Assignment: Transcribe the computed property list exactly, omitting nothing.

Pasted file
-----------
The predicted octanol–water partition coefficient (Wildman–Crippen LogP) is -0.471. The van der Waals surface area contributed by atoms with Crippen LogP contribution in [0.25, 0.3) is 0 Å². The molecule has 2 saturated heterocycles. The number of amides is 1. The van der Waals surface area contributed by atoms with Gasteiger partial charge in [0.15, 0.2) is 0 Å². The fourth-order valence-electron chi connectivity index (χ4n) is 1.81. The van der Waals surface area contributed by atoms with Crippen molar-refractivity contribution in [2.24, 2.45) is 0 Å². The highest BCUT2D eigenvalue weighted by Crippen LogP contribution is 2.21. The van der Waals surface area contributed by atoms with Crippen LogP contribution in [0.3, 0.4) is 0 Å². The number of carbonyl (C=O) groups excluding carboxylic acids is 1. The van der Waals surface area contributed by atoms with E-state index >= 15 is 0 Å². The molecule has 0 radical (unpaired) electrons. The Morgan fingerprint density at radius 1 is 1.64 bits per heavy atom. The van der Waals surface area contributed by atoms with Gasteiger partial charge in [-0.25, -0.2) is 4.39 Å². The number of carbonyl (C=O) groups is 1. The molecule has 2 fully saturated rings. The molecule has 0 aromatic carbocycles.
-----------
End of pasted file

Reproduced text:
The predicted octanol–water partition coefficient (Wildman–Crippen LogP) is -0.471. The van der Waals surface area contributed by atoms with Crippen LogP contribution in [0.25, 0.3) is 0 Å². The molecule has 2 saturated heterocycles. The number of amides is 1. The van der Waals surface area contributed by atoms with Gasteiger partial charge in [0.15, 0.2) is 0 Å². The fourth-order valence-electron chi connectivity index (χ4n) is 1.81. The van der Waals surface area contributed by atoms with Crippen molar-refractivity contribution in [2.24, 2.45) is 0 Å². The highest BCUT2D eigenvalue weighted by Crippen LogP contribution is 2.21. The van der Waals surface area contributed by atoms with Crippen LogP contribution in [0.3, 0.4) is 0 Å². The number of carbonyl (C=O) groups excluding carboxylic acids is 1. The van der Waals surface area contributed by atoms with E-state index >= 15 is 0 Å². The molecule has 0 radical (unpaired) electrons. The Morgan fingerprint density at radius 1 is 1.64 bits per heavy atom. The van der Waals surface area contributed by atoms with Gasteiger partial charge in [-0.25, -0.2) is 4.39 Å². The number of carbonyl (C=O) groups is 1. The molecule has 2 fully saturated rings. The molecule has 0 aromatic carbocycles.